Fire marshal says she can’t pinpoint exact causes for recent blazes
PUNXSUTAWNEY — The causes of two major fires in the Punxsutawney area — both in the same week — have been ruled undetermined.
Julie Clark, Punxsutawney-based Pennsylvania State Police fire marshal, reported Tuesday that the investigation into both fires was completed with the same result.
She said a fire that destroyed a two-family home along Graffius Avenue at 10:45 a.m. Nov. 2, owned by Richard Shaffer of Rossiter, was fully involved when the alarm came in.
Clark said the cause into the heavily damaged duplex was undetermined.
“I investigated the cause with insurance investigators, and we could not determine precisely how the fire began,” Clark said, and that the location of where the fire started — at the corner of the house near the front porch, according to witnesses — did not lend any clues as to how the blaze began.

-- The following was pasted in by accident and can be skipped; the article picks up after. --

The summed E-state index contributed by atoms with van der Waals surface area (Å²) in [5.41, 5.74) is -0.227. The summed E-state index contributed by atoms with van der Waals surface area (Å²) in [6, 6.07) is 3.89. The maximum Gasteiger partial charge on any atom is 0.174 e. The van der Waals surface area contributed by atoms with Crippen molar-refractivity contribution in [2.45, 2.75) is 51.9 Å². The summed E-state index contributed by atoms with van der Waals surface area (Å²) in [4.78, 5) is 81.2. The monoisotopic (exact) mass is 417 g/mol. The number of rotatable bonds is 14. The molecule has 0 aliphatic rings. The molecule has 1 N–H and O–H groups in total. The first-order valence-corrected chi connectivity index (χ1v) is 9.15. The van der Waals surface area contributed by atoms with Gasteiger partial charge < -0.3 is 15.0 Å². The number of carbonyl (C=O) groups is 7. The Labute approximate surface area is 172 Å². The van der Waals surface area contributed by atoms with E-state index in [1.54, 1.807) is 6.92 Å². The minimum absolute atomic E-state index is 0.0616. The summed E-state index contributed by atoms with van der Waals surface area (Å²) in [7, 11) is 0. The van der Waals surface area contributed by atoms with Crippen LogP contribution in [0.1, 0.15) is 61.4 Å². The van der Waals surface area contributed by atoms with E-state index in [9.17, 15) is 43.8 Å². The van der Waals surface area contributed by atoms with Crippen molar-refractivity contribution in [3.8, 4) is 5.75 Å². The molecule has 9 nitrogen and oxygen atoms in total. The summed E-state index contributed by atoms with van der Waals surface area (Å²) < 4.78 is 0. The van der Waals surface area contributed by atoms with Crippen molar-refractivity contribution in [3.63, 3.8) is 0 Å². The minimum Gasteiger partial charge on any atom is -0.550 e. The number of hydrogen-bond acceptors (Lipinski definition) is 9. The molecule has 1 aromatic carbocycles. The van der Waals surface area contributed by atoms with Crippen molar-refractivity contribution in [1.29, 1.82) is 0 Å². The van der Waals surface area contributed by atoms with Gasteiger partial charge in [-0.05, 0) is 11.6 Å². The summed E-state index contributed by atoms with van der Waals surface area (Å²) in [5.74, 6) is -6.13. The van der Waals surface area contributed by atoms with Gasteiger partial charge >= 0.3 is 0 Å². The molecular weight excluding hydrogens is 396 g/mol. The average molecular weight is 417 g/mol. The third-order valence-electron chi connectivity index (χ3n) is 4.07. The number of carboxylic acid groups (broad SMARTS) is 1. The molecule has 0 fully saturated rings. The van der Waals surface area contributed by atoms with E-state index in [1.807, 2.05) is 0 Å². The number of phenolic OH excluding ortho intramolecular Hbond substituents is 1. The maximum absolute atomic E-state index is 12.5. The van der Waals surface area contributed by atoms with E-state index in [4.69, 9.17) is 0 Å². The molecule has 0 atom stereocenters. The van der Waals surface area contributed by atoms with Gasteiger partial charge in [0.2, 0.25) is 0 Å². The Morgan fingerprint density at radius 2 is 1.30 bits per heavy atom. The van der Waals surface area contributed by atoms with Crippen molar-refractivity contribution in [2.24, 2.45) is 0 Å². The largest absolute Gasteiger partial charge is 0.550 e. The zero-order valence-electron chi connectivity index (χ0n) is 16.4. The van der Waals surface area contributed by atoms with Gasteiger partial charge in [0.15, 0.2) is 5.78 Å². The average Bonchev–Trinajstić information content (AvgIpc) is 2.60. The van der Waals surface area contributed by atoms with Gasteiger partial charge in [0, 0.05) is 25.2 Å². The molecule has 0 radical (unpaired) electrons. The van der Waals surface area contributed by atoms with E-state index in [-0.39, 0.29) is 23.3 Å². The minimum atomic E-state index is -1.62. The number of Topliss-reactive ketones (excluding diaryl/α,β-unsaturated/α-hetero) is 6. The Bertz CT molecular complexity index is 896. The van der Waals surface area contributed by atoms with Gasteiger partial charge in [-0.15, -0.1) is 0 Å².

“There’s no electric or heating elements in that corner of the house that could’ve ignited the fire,” Clark said.
One of the residents of the home took video with his laptop as he left the burning structure.
According to Punxsutawney Elk Run Fire Chief Bryan Smith, the two-story, wood frame structure was fully involved when firefighters arrived on scene.
Clark also said following an investigation into a Nov. 8 fire at the New Anchor Inn, that the cause has also been deemed undetermined.
“I investigated the cause with several fire investigators, including insurance investigators, and I’m still not sure of the exact cause,” she said, adding that another investigator thought it was possible the fire began in an electric cord connected to a dryer. “I wasn’t convinced that it was the cord, so it is listed as undetermined.”
Owner Dave Setree’s 86-year-old mother, Rose Setree, who lived in an apartment above the restaurant — escaped the flames uninjured.
Rose’s nurse, Carol Stevens, was serving as her caretaker for the evening and got her out of the apartment literally seconds before the flames came up.
Setree said he had finished closing up the restaurant for the night around 10:45 p.m. before going to his shop down the road until 11:45 p.m.
He said at 12:01 a.m., just before retiring for the night, he heard Stevens “laying on the horn,” and saw “smoke pouring out all over the building.”